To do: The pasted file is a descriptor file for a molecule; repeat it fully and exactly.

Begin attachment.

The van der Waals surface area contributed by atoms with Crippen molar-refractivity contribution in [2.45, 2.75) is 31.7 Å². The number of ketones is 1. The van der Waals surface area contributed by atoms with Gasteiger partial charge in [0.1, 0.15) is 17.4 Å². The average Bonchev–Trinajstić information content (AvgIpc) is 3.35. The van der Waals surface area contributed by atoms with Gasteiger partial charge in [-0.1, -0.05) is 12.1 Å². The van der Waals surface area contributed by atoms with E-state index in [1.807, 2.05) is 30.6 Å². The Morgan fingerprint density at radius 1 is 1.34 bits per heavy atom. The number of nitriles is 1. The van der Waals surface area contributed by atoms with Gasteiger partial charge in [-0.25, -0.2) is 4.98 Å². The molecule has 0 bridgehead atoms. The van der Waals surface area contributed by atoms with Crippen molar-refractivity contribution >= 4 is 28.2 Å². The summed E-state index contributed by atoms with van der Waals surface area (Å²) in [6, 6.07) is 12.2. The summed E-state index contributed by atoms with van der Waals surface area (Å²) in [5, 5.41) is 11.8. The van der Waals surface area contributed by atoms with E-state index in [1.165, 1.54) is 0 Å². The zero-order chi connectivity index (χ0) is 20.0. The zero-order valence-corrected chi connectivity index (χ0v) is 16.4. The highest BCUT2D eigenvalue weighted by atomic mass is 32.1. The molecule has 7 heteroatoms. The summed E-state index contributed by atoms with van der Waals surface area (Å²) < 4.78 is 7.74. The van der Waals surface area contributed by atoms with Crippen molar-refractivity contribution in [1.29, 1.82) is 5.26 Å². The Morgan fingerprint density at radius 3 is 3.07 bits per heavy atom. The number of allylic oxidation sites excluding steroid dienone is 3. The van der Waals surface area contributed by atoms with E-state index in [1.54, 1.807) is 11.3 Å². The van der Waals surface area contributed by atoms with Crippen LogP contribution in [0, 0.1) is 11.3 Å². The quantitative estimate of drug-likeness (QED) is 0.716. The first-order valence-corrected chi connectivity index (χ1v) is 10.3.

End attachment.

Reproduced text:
The van der Waals surface area contributed by atoms with Crippen molar-refractivity contribution in [2.45, 2.75) is 31.7 Å². The number of ketones is 1. The van der Waals surface area contributed by atoms with Gasteiger partial charge in [0.1, 0.15) is 17.4 Å². The average Bonchev–Trinajstić information content (AvgIpc) is 3.35. The van der Waals surface area contributed by atoms with Gasteiger partial charge in [-0.1, -0.05) is 12.1 Å². The van der Waals surface area contributed by atoms with E-state index in [1.807, 2.05) is 30.6 Å². The Morgan fingerprint density at radius 1 is 1.34 bits per heavy atom. The number of nitriles is 1. The van der Waals surface area contributed by atoms with Gasteiger partial charge in [-0.25, -0.2) is 4.98 Å². The molecule has 0 bridgehead atoms. The van der Waals surface area contributed by atoms with Crippen molar-refractivity contribution >= 4 is 28.2 Å². The summed E-state index contributed by atoms with van der Waals surface area (Å²) in [6, 6.07) is 12.2. The summed E-state index contributed by atoms with van der Waals surface area (Å²) in [5, 5.41) is 11.8. The van der Waals surface area contributed by atoms with E-state index in [1.165, 1.54) is 0 Å². The zero-order chi connectivity index (χ0) is 20.0. The zero-order valence-corrected chi connectivity index (χ0v) is 16.4. The highest BCUT2D eigenvalue weighted by atomic mass is 32.1. The molecule has 7 heteroatoms. The summed E-state index contributed by atoms with van der Waals surface area (Å²) < 4.78 is 7.74. The van der Waals surface area contributed by atoms with Crippen molar-refractivity contribution in [1.29, 1.82) is 5.26 Å². The Morgan fingerprint density at radius 3 is 3.07 bits per heavy atom. The number of allylic oxidation sites excluding steroid dienone is 3. The van der Waals surface area contributed by atoms with E-state index in [1.54, 1.807) is 11.3 Å². The van der Waals surface area contributed by atoms with Crippen LogP contribution in [0, 0.1) is 11.3 Å². The quantitative estimate of drug-likeness (QED) is 0.716. The first-order valence-corrected chi connectivity index (χ1v) is 10.3.